طَلَبُ الْعِلْمِ فَرِيضَةٌ عَلَى كُلِّ مُسْلِمٍ

It is the responsibility of parents and state to ensure that children complete their education and start working full time only after that. The Prophet (ﷺ) said: “It is a sufficient sin for a man that he neglects him (those) whom he maintains (is supposed to take care of)”. (Sunan Abi Dawud: 1692)

كَفَى بِالْمَرْءِ إِثْمًا أَنْ يُضَيِّعَ مَنْ يَقُوتُ

“All of you are guardians and responsible for your wards and the things under your care.” (Sahih Bukhari: 893)

وَكُلُّكُمْ رَاعٍ وَمَسْئُولٌ عَنْ رَعِيَّتِهِ

[3] Even for Jihad (the Holy war), the Prophet (ﷺ) did not allow children to participate: “Ibn e Umar related the following: Allah’s Messenger (ﷺ) called me to present myself in front of him or the eve of the battle of Uhud, while I was fourteen years of age at that time, and he did not allow me to take part in that battle, but he called me in front of him on the eve of the battle of the Trench when I was fifteen years old, and he allowed me (to join the battle).” 

Nafi` said, “I went to `Umar bin `Abdul `Aziz who was Caliph at that time and related the above narration to him, He said, “This age (fifteen) is the limit between childhood and manhood,” and wrote to his governors to give salaries to those who reached the age of fifteen”. (Bukhari: 2664)

[4] The Prophet (ﷺ) never engaged children in war. Moreover, he prohibited the killing of women and children in conflict. “The Prophet (ﷺ) saw a woman who had been killed on the road, and he forbade killing women and children.” (Sunan Ibn Majah: 2841)

أَنَّ النَّبِيَّ صلى الله عليه وسلم رَأَى امْرَأَةً مَقْتُولَةً فِي بَعْضِ الطَّرِيقِ فَنَهَى عَنْ قَتْلِ النِّسَاءِ وَالصِّبْيَانِ

The Prophet (ﷺ) said: “Do not kill a decrepit old man, or a young infant, or a child, or a woman.” (Sunan Abi Dawud: 2614)

لاَ تَقْتُلُوا شَيْخًا فَانِيًا وَلاَ طِفْلاً وَلاَ صَغِيرًا وَلاَ امْرَأَةً

In another narration, the Prophet (ﷺ) ordered not to kill children and non-combatant workers/servants during the war. (Sunan Kubra Nasai: 7395)

لا تقتلَنَّ ذرِّيَّةً ولا عسيفًا

[5] The Prophet (ﷺ) instructed the following: “Be kind to your children, and perfect their manners”. (Sunan Ibn Majah: 3671)

أَكْرِمُوا أَوْلاَدَكُمْ وَأَحْسِنُوا أَدَبَهُمْ

[6] Engaging someone in forced labour ins prohibited in Islam. “The Prophet (ﷺ) said, “Allah says, ‘I will be against three persons on the Day of Resurrection: -1. One who makes a covenant in My Name, but he proves treacherous. -2. One who sells a free person (as a slave) and eats the price, -3. And one who employs a labourer and gets the full work done by him but does not pay him his wages”. (Sahih Bukhari: 2227).

قَالَ اللَّهُ: ثَلاَثَةٌ أَنَا خَصْمُهُمْ يَوْمَ القِيَامَةِ: رَجُلٌ أَعْطَى بِي ثُمَّ غَدَرَ، وَرَجُلٌ بَاعَ حُرًّا فَأَكَلَ ثَمَنَهُ، وَرَجُلٌ اسْتَأْجَرَ أَجِيرًا فَاسْتَوْفَى مِنْهُ وَلَمْ يُعْطِ أَجْرَهُ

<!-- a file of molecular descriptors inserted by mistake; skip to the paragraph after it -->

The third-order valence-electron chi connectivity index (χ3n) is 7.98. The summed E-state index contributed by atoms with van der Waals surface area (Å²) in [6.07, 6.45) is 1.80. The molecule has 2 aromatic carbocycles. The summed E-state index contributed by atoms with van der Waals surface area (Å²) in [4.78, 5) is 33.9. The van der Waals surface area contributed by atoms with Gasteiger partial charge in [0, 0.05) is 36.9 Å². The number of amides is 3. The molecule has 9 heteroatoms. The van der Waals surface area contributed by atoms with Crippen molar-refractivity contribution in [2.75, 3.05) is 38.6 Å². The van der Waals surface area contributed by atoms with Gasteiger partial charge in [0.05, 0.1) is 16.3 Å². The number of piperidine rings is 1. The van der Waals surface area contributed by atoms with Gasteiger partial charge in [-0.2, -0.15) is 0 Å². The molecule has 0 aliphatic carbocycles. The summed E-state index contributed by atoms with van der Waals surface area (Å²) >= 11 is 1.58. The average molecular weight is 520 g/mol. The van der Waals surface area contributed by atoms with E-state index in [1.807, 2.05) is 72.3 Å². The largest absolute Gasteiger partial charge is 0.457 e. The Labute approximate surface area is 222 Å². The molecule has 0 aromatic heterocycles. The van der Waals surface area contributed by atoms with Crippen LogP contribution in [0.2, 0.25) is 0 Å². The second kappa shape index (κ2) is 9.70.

Forced labour includes both aspects: selling a person as a slave and not paying a person their due wages.

The Prophet, at another occasion, said: “Beware, if anyone wrongs a contracting man, or diminishes his right, or forces him to work beyond his capacity, or takes from him anything without his consent, I shall plead for him on the Day of Judgment”. (Sunan Abi Dawud: 3052)

أَلاَ مَنْ ظَلَمَ مُعَاهِدًا أَوِ انْتَقَصَهُ أَوْ كَلَّفَهُ فَوْقَ طَاقَتِهِ أَوْ أَخَذَ مِنْهُ شَيْئًا بِغَيْرِ طِيبِ نَفْسٍ فَأَنَا حَجِيجُهُ يَوْمَ الْقِيَامَةِ

Quran, while quoting the conversation between Musa (AS) and Shuaib (AS) indicates the tributes of a good employer: “And I do not want to make it hard for you. If Allah wills, you will find me of the pious”. (28:27)

وَمَاۤ اُرِيۡدُ اَنۡ اَشُقَّ عَلَيۡكَؕ سَتَجِدُنِىۡۤ اِنۡ شَآءَ اللّٰهُ مِنَ الصّٰلِحِيۡنَ

The Prophet (ﷺ) spoke of the master and worker relationship in the following words: “Those who work for you (your slaves) are your brethren upon whom Allah has given you authority. So, if one has one’s brethren under one’s control, one should feed them with the like of what one eats and clothe them with the like of what one wears. You should not overburden them with what they cannot bear, and if you do so, help them (in their hard job)”. (Sahih al-Bukhari: 2545)

إِنَّ إِخْوَانَكُمْ خَوَلُكُمْ جَعَلَهُمُ اللَّهُ تَحْتَ أَيْدِيكُمْ، فَمَنْ كَانَ أَخُوهُ تَحْتَ يَدِهِ فَلْيُطْعِمْهُ مِمَّا يَأْكُلُ، وَلْيُلْبِسْهُ مِمَّا يَلْبَسُ، وَلاَ تُكَلِّفُوهُمْ مَا يَغْلِبُهُمْ، فَإِنْ كَلَّفْتُمُوهُمْ مَا يَغْلِبُهُمْ فَأَعِينُوهُمْ

“The last words of the Messenger of Allah (ﷺ) were: “Prayer, prayer! And fear Allah about what your right hands possess, i.e., your workers”. (Musnad Ahmad: 585)

كَانَ آخِرُ كَلَامِ رَسُولِ اللَّهِ صَلَّى اللَّهُ عَلَيْهِ وَسَلَّمَ الصَّلَاةَ الصَّلَاةَ اتَّقُوا اللَّهَ فِيمَا مَلَكَتْ أَيْمَانُك